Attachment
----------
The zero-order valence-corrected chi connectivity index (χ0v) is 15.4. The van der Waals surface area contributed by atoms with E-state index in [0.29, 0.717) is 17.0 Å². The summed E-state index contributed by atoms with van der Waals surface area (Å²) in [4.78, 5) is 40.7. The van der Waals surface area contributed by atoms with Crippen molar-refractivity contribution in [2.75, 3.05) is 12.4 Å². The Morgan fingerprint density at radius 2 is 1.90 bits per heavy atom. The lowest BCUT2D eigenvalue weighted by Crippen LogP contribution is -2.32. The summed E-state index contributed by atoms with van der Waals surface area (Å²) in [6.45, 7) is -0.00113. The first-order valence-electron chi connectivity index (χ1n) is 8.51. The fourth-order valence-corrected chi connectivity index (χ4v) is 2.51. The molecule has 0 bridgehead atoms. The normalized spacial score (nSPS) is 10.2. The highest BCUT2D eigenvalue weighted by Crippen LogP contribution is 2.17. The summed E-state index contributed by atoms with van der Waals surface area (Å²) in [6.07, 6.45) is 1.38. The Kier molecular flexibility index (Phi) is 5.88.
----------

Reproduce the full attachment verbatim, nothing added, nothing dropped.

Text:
The zero-order valence-corrected chi connectivity index (χ0v) is 15.4. The van der Waals surface area contributed by atoms with E-state index in [0.29, 0.717) is 17.0 Å². The summed E-state index contributed by atoms with van der Waals surface area (Å²) in [4.78, 5) is 40.7. The van der Waals surface area contributed by atoms with Crippen molar-refractivity contribution in [2.75, 3.05) is 12.4 Å². The Morgan fingerprint density at radius 2 is 1.90 bits per heavy atom. The lowest BCUT2D eigenvalue weighted by Crippen LogP contribution is -2.32. The summed E-state index contributed by atoms with van der Waals surface area (Å²) in [6.45, 7) is -0.00113. The first-order valence-electron chi connectivity index (χ1n) is 8.51. The fourth-order valence-corrected chi connectivity index (χ4v) is 2.51. The molecule has 0 bridgehead atoms. The normalized spacial score (nSPS) is 10.2. The highest BCUT2D eigenvalue weighted by Crippen LogP contribution is 2.17. The summed E-state index contributed by atoms with van der Waals surface area (Å²) in [6.07, 6.45) is 1.38. The Kier molecular flexibility index (Phi) is 5.88.